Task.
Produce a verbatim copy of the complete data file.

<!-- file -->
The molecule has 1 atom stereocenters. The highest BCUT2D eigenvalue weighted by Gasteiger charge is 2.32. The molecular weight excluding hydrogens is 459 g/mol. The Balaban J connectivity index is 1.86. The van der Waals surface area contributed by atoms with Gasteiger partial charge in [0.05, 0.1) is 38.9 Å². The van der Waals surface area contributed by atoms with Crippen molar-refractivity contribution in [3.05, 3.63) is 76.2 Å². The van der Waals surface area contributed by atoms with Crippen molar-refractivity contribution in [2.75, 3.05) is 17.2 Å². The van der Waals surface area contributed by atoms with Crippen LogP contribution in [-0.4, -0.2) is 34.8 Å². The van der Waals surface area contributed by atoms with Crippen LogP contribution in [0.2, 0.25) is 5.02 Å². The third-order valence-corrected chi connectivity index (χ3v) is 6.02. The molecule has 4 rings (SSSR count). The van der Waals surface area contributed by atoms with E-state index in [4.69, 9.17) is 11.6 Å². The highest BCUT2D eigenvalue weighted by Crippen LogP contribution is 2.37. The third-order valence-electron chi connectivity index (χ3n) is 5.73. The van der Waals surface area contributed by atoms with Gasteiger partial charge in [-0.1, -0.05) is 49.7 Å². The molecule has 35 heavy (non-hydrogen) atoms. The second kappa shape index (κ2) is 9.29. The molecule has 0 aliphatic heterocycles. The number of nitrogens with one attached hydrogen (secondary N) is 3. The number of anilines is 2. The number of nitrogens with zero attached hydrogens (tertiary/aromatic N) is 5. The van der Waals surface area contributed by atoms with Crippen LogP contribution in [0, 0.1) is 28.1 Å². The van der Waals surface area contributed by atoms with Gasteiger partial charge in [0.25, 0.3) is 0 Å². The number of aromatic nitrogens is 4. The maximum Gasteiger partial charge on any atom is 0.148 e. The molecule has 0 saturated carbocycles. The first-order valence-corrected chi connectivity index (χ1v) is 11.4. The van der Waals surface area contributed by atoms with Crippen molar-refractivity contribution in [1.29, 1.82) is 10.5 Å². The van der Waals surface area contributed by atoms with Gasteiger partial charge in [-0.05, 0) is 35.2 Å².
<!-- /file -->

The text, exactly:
The molecule has 1 atom stereocenters. The highest BCUT2D eigenvalue weighted by Gasteiger charge is 2.32. The molecular weight excluding hydrogens is 459 g/mol. The Balaban J connectivity index is 1.86. The van der Waals surface area contributed by atoms with Gasteiger partial charge in [0.05, 0.1) is 38.9 Å². The van der Waals surface area contributed by atoms with Crippen molar-refractivity contribution in [3.05, 3.63) is 76.2 Å². The van der Waals surface area contributed by atoms with Crippen molar-refractivity contribution in [2.75, 3.05) is 17.2 Å². The van der Waals surface area contributed by atoms with Crippen LogP contribution in [-0.4, -0.2) is 34.8 Å². The van der Waals surface area contributed by atoms with Crippen LogP contribution in [0.2, 0.25) is 5.02 Å². The third-order valence-corrected chi connectivity index (χ3v) is 6.02. The molecule has 4 rings (SSSR count). The van der Waals surface area contributed by atoms with E-state index in [4.69, 9.17) is 11.6 Å². The highest BCUT2D eigenvalue weighted by Crippen LogP contribution is 2.37. The third-order valence-electron chi connectivity index (χ3n) is 5.73. The van der Waals surface area contributed by atoms with Gasteiger partial charge in [-0.1, -0.05) is 49.7 Å². The molecule has 35 heavy (non-hydrogen) atoms. The second kappa shape index (κ2) is 9.29. The molecule has 0 aliphatic heterocycles. The number of nitrogens with one attached hydrogen (secondary N) is 3. The number of anilines is 2. The number of nitrogens with zero attached hydrogens (tertiary/aromatic N) is 5. The van der Waals surface area contributed by atoms with Crippen LogP contribution in [0, 0.1) is 28.1 Å². The van der Waals surface area contributed by atoms with Gasteiger partial charge in [0.25, 0.3) is 0 Å². The number of aromatic nitrogens is 4. The maximum Gasteiger partial charge on any atom is 0.148 e. The molecule has 0 saturated carbocycles. The first-order valence-corrected chi connectivity index (χ1v) is 11.4. The van der Waals surface area contributed by atoms with Crippen molar-refractivity contribution in [1.29, 1.82) is 10.5 Å². The van der Waals surface area contributed by atoms with Gasteiger partial charge in [-0.05, 0) is 35.2 Å².